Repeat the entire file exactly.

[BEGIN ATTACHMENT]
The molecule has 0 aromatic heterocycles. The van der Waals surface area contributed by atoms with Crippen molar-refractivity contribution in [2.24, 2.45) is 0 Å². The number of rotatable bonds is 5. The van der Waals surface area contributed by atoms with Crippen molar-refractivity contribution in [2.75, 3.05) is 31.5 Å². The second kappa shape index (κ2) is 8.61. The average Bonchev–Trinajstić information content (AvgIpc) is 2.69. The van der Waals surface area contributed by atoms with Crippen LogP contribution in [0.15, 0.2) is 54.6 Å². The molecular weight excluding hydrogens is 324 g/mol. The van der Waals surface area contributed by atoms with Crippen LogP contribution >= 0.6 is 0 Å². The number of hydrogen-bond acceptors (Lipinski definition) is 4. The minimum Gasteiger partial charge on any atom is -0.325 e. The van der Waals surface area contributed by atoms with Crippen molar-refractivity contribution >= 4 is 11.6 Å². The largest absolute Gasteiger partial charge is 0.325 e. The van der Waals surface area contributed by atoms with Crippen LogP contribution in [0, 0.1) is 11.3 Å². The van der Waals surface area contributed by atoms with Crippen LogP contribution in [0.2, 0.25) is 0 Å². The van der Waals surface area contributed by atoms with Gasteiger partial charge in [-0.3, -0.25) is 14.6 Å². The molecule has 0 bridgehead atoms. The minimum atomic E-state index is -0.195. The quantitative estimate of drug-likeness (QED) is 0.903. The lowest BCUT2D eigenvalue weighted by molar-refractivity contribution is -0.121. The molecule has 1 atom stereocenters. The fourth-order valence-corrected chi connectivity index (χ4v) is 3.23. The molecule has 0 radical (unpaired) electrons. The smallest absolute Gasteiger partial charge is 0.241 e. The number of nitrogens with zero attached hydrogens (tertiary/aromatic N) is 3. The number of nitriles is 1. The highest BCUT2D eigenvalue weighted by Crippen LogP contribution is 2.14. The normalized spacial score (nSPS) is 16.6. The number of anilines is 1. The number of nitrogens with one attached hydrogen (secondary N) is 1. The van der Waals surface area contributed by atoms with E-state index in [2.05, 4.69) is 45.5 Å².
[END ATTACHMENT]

The molecule has 0 aromatic heterocycles. The van der Waals surface area contributed by atoms with Crippen molar-refractivity contribution in [2.24, 2.45) is 0 Å². The number of rotatable bonds is 5. The van der Waals surface area contributed by atoms with Crippen molar-refractivity contribution in [2.75, 3.05) is 31.5 Å². The second kappa shape index (κ2) is 8.61. The average Bonchev–Trinajstić information content (AvgIpc) is 2.69. The van der Waals surface area contributed by atoms with Crippen LogP contribution in [0.15, 0.2) is 54.6 Å². The molecular weight excluding hydrogens is 324 g/mol. The van der Waals surface area contributed by atoms with Crippen LogP contribution >= 0.6 is 0 Å². The number of hydrogen-bond acceptors (Lipinski definition) is 4. The minimum Gasteiger partial charge on any atom is -0.325 e. The van der Waals surface area contributed by atoms with Crippen molar-refractivity contribution >= 4 is 11.6 Å². The largest absolute Gasteiger partial charge is 0.325 e. The van der Waals surface area contributed by atoms with Crippen LogP contribution in [0, 0.1) is 11.3 Å². The van der Waals surface area contributed by atoms with Crippen LogP contribution in [0.2, 0.25) is 0 Å². The van der Waals surface area contributed by atoms with Gasteiger partial charge in [-0.3, -0.25) is 14.6 Å². The molecule has 0 bridgehead atoms. The minimum atomic E-state index is -0.195. The quantitative estimate of drug-likeness (QED) is 0.903. The lowest BCUT2D eigenvalue weighted by molar-refractivity contribution is -0.121. The molecule has 1 atom stereocenters. The fourth-order valence-corrected chi connectivity index (χ4v) is 3.23. The molecule has 0 radical (unpaired) electrons. The smallest absolute Gasteiger partial charge is 0.241 e. The number of nitrogens with zero attached hydrogens (tertiary/aromatic N) is 3. The number of nitriles is 1. The highest BCUT2D eigenvalue weighted by Crippen LogP contribution is 2.14. The normalized spacial score (nSPS) is 16.6. The number of anilines is 1. The number of nitrogens with one attached hydrogen (secondary N) is 1. The van der Waals surface area contributed by atoms with E-state index in [2.05, 4.69) is 45.5 Å².